Guest Post From Mark Gilleo: Author of Love Thy Neighbour

 

Today I have the pleasure of welcoming Mark Gilleo to my blog. Love Thy Neighbour starts with an interesting author note concerning a true event, which is the inspiration for the book. So I just had to ask Mark about inspiration:

You outlined some events in the opening authors note for your book, that doubtless gave you some inspiration for the words that followed. Are there other events that have similarly inspired you to sit at the keyboard, and if so can you share something of them with us?

The toughest question I get about writing is in regard to where the inspiration comes from.  I guess there are two answers to the question.  For me, the overall idea, or inspiration, comes from real life.   In the case of Love Thy Neighbor, the inspiration is pretty clear.  But within the novel and the main storyline are a hundred little stories.    These little stories – the locations, people, events – are served up by the subconscious mind.   I don’t know how it works for others, but in my case the subconscious mind serves up the details and my job is mostly to put them to paper.  There are occasions where the conscious mind interjects, and the conscious mind spends some of its time researching whatever the subconscious mind served up, but most of the time writing is a form of autopilot.  Unfortunately, the largest drawback to the subconscious mind is that it doesn’t necessarily serve the pieces of the novel to me in the correct order.  I have yet to start a novel with chapter one and have it remain the first chapter by the time I’m done writing.  Equally annoying is that the subconscious mind takes vacation when it comes time to edit.   Editing is a lot of work and apparently the subconscious mind would prefer not to get involved.

With Love Thy Neighbor, to the extent that it is unlike anything I’m likely to write again, there were a few other real-life parallels.   When I sat down to start the novel, the idea in my head was straightforward:  an average women thinks terrorists have arrived on the street where she lives.    Simple enough.  The first snag, which I hit coming out of the blocks, was the difference in the reaction such a claim would receive in the pre-9/11 world versus the post-9/11 world.    My mother’s story was pre-9/11.    The novel is written post-9/11.   The reaction from authorities to a call from a woman claiming knowledge of terrorist activities would — I think, hope, pray– result in some sort of reaction today.    In the pre-9/11 world, well, at least a few people know what didn’t happen.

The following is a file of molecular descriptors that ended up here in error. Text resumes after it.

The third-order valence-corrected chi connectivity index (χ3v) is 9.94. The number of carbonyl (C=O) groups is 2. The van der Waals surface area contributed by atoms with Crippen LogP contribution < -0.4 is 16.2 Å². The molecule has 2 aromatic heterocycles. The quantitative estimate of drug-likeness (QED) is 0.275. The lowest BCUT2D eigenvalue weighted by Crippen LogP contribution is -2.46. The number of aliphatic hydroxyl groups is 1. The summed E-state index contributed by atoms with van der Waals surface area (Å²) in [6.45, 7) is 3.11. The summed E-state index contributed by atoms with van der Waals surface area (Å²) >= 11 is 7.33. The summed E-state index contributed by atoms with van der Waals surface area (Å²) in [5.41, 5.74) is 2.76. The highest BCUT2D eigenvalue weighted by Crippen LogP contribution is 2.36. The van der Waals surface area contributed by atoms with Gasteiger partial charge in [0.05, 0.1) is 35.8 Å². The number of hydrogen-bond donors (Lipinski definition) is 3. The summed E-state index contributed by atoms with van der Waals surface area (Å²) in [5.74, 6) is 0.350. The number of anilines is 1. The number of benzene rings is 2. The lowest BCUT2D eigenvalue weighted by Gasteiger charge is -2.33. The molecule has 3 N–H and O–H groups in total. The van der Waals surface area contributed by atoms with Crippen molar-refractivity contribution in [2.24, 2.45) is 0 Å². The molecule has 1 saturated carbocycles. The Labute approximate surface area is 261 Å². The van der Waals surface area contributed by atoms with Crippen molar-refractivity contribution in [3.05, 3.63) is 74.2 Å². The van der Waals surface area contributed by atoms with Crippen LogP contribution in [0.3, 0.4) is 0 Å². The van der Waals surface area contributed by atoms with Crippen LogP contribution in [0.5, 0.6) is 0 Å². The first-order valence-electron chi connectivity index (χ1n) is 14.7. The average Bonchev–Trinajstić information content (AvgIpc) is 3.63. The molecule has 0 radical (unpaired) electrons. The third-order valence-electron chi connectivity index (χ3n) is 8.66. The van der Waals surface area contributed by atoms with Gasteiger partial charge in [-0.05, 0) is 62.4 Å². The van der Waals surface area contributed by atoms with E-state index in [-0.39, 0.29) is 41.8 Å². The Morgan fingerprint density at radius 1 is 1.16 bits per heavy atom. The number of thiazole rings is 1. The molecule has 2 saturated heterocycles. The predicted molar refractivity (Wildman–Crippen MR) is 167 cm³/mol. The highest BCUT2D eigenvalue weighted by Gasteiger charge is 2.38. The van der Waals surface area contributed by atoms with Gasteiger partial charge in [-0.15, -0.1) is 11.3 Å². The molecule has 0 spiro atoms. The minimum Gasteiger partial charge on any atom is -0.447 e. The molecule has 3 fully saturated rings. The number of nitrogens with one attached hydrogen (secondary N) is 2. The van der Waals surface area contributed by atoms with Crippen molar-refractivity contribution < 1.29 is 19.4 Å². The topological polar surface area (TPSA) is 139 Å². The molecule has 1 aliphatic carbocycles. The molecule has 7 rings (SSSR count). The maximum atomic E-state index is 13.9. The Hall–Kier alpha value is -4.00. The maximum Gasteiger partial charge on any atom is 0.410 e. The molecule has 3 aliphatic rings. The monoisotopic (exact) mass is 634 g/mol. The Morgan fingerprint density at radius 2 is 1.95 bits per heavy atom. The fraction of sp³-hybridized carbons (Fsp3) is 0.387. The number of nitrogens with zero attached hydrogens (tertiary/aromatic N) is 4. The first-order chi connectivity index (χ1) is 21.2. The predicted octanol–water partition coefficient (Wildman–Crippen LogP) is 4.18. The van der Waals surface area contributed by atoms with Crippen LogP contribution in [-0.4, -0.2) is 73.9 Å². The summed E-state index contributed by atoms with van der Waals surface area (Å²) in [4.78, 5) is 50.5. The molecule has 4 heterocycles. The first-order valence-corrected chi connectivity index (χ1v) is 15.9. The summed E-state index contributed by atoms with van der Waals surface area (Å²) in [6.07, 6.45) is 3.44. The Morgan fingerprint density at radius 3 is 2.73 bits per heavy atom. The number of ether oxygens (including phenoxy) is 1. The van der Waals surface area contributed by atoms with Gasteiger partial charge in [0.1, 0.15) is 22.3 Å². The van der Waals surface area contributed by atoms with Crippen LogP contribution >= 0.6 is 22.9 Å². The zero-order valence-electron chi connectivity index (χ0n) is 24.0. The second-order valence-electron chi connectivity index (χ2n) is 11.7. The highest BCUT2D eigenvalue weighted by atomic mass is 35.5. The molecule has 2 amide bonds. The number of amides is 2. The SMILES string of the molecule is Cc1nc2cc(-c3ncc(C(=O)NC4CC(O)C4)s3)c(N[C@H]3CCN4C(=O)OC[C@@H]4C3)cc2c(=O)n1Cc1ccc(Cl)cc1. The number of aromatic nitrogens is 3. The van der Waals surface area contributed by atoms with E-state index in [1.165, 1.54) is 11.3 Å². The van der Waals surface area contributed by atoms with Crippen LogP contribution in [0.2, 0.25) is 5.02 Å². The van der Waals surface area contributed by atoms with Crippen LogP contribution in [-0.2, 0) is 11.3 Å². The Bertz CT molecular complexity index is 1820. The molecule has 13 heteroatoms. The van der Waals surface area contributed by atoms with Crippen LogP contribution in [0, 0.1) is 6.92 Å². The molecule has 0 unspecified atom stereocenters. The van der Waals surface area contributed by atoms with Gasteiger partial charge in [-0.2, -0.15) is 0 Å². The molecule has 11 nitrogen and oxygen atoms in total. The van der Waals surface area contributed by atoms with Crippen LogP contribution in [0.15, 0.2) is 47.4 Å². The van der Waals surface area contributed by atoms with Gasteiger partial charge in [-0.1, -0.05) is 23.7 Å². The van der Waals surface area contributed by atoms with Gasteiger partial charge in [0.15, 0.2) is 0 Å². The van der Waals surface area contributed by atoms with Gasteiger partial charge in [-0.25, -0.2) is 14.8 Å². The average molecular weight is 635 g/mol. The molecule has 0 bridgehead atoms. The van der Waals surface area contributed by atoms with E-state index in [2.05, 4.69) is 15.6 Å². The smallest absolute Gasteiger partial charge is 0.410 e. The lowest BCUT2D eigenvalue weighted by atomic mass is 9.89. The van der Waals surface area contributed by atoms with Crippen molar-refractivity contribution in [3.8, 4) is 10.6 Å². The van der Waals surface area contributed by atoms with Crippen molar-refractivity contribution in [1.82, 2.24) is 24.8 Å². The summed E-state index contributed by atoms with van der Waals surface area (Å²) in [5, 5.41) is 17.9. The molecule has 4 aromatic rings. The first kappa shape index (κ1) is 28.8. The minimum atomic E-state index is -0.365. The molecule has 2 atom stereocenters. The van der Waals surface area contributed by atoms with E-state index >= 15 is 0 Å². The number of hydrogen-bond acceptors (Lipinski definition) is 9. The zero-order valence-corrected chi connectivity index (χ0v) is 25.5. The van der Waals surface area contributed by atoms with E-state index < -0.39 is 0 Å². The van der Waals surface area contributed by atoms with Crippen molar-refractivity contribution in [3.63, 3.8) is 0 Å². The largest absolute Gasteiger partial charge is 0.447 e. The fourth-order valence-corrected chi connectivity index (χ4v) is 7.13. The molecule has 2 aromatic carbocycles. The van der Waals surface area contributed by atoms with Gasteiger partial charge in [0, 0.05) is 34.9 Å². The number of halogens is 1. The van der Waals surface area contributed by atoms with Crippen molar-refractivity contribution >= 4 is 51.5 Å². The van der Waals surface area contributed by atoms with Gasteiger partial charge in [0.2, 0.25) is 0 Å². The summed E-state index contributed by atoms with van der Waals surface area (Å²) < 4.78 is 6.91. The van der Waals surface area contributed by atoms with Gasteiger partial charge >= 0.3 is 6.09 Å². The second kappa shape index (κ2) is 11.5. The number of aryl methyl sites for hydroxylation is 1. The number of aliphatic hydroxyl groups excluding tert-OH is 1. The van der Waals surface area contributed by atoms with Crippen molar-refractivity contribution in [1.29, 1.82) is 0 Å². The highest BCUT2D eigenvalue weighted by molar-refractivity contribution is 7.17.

To get over the hurdle created by the difference in pre- & post-9/11, I changed the dynamic a little and gave the woman in the story some diminished mental capacity.    It seemed like the easiest way, in the post-9/11 world, to have a woman report terrorist activity and have that report discredited.    (My mother, thankfully, is still in possession of her mental faculties, though three sons probably push her limit at times.)

There are other parts of the story that are drawn from real-life events as well.   My stepfather is indeed a machinist and a model airplane enthusiast, so I tried to convey some of that knowledge in the book.  The USPS has a cave in the Midwest were they store stamps (as reported by Federal News Radio in August 2010).   I used that idea to create the cave for ICE that is in Love Thy Neighbor.   I grew up in the DC area, so both this book and my next novel, Sweat, cover a lot of local details, which can be used for inspiration.   My grandfather is ninety and he is a walking tour guide.   We can drive through DC and he can look at a building and tell you that it used to be a school, and before that it was a hospital and before that it was a brothel.

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